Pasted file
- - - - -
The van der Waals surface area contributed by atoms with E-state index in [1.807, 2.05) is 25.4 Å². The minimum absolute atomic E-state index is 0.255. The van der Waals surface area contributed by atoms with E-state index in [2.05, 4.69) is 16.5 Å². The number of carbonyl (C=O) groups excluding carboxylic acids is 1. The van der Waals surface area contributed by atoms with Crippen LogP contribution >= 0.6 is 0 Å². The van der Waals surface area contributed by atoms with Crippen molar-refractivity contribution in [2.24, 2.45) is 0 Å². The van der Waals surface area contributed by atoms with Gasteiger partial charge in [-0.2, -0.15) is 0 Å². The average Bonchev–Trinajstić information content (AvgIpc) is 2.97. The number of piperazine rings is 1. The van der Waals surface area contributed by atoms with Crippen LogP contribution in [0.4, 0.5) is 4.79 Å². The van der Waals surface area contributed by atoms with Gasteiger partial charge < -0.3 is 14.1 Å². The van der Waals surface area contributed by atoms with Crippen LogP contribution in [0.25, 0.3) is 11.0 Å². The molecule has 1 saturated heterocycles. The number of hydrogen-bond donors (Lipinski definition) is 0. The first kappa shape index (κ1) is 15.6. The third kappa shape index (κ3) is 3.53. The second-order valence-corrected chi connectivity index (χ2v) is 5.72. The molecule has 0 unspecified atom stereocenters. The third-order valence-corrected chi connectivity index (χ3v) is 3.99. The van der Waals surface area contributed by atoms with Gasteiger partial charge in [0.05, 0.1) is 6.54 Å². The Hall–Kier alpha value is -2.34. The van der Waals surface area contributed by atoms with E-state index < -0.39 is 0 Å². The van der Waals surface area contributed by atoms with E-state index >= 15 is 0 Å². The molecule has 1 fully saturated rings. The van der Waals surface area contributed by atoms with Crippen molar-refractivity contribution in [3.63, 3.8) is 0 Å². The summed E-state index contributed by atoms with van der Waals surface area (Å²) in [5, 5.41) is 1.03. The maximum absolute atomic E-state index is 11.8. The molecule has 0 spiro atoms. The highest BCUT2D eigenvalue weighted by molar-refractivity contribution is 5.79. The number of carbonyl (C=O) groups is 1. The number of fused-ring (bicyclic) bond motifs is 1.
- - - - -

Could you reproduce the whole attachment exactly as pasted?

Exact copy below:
The van der Waals surface area contributed by atoms with E-state index in [1.807, 2.05) is 25.4 Å². The minimum absolute atomic E-state index is 0.255. The van der Waals surface area contributed by atoms with E-state index in [2.05, 4.69) is 16.5 Å². The number of carbonyl (C=O) groups excluding carboxylic acids is 1. The van der Waals surface area contributed by atoms with Crippen LogP contribution >= 0.6 is 0 Å². The van der Waals surface area contributed by atoms with Crippen molar-refractivity contribution in [2.24, 2.45) is 0 Å². The van der Waals surface area contributed by atoms with Gasteiger partial charge in [-0.2, -0.15) is 0 Å². The average Bonchev–Trinajstić information content (AvgIpc) is 2.97. The number of piperazine rings is 1. The van der Waals surface area contributed by atoms with Crippen LogP contribution in [0.4, 0.5) is 4.79 Å². The van der Waals surface area contributed by atoms with Gasteiger partial charge < -0.3 is 14.1 Å². The van der Waals surface area contributed by atoms with Crippen LogP contribution in [0.25, 0.3) is 11.0 Å². The molecule has 1 saturated heterocycles. The number of hydrogen-bond donors (Lipinski definition) is 0. The first kappa shape index (κ1) is 15.6. The third kappa shape index (κ3) is 3.53. The second-order valence-corrected chi connectivity index (χ2v) is 5.72. The molecule has 0 unspecified atom stereocenters. The third-order valence-corrected chi connectivity index (χ3v) is 3.99. The van der Waals surface area contributed by atoms with Gasteiger partial charge in [0.05, 0.1) is 6.54 Å². The Hall–Kier alpha value is -2.34. The van der Waals surface area contributed by atoms with E-state index < -0.39 is 0 Å². The van der Waals surface area contributed by atoms with E-state index >= 15 is 0 Å². The molecule has 1 fully saturated rings. The van der Waals surface area contributed by atoms with Crippen molar-refractivity contribution in [3.63, 3.8) is 0 Å². The summed E-state index contributed by atoms with van der Waals surface area (Å²) in [5, 5.41) is 1.03. The maximum absolute atomic E-state index is 11.8. The molecule has 0 spiro atoms. The highest BCUT2D eigenvalue weighted by molar-refractivity contribution is 5.79. The number of carbonyl (C=O) groups is 1. The number of fused-ring (bicyclic) bond motifs is 1.